I graduated in 2013 and returned to West London Mental Health NHS Trust as a staff nurse in an acute admissions ward for men with severe and enduring mental health difficulties. In June 2015 I moved to the child and adolescent mental health service where I now work in a recently formed learning disability service which supports young people on an outpatient basis.
5. What is a typical day like?
I enjoy my job because no day is the same. I manage my own caseloads, conducting new patient assessments, reviewing treatment plans as well as visiting young people at home and in school. A key part of my job is working with a patient’s parents, carers and teachers and other agencies such as social workers. My role is key to linking all elements of a patient’s life together so they can receive the best possible care and support.
6. What’s the best thing about your job?
I love working with young people because it’s all about making a difference to their lives. I enjoy the face-to-face work and supporting the patients alongside their families and carers.
It was so fortuitous that my career path accidentally changed from administration to nursing. I’ve found the perfect job for me.
7. What is the most challenging thing about your job?
Balancing the clinical work with administration can be a challenge. In an ideal world I’d like to spend all my time with patients but the paperwork is a necessary evil because it ensures that everyone involved in my patients’ lives know exactly what that person needs to best support them.
8. What advice do you have for people who want to do what you do?
My biggest piece of advice is don’t give up. I didn’t follow the traditional entry route of A-levels before starting university but there’s always a way to pursue your dream.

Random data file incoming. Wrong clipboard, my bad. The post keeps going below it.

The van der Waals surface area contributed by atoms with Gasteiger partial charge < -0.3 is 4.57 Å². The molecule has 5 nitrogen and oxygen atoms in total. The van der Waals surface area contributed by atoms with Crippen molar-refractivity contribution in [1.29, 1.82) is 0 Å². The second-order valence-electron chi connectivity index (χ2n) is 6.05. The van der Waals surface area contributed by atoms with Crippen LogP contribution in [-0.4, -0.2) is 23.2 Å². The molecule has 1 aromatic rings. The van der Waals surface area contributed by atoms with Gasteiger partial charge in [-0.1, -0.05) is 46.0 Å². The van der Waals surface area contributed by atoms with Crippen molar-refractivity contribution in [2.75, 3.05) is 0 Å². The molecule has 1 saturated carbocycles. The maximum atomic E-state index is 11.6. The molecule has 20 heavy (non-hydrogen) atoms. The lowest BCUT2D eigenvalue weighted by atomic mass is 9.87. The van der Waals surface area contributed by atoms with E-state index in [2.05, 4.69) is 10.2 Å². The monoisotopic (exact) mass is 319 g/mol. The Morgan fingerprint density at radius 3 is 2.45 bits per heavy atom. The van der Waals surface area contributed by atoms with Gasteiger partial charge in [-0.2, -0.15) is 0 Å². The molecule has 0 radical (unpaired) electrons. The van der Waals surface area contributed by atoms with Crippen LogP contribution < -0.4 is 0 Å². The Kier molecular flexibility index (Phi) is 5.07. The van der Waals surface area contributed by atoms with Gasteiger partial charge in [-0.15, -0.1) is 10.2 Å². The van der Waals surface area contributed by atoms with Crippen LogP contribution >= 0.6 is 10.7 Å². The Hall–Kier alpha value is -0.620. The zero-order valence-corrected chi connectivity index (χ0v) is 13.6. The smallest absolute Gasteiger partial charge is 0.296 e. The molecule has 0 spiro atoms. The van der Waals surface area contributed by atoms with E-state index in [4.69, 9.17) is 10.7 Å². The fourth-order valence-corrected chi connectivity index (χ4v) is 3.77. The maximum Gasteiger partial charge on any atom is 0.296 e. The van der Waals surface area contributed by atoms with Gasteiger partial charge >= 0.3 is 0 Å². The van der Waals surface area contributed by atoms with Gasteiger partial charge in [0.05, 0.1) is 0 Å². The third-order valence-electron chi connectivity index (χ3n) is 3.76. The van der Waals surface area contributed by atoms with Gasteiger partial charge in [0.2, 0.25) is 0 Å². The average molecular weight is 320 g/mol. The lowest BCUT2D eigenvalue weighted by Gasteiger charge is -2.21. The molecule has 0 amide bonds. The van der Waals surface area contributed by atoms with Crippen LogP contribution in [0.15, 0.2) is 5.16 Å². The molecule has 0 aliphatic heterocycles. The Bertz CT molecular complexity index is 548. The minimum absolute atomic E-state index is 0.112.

I think anyone working in mental health services needs to have experience of living life, and by that I don’t mean experience of mental illness. It’s important to have an understanding of others’ life experiences which can be achieved by volunteering your time with charities and other organisations.
Resilience is very important because a lot of the things you deal with each day can be emotionally challenging. It’s important to find an outlet for the stresses of any job and nursing is no different. Making time for yourself outside work is very important.
9. What things do you wish you’d known before starting your career?
I wish the advice I was given at school had highlighted the breadth of what a career in nursing can be. There was, and to a certain extent remains, a stigma around men joining the profession which is something I work hard to challenge. I hope that I’m a role model to others that men have as equal a contribution to make as women.
10. Where would you like to be in 5 years?
I want to carry out some applied research about the mental health of looked-after children in the care system and the best way to intervene and support those young people.
I’m hoping to be promoted to a nurse specialist later this year which will mean I will have moved up two bands in three years.
If Will's story has inspired you, find out more about how you can follow in his footsteps by checking out our guide to how to become a mental health nurse.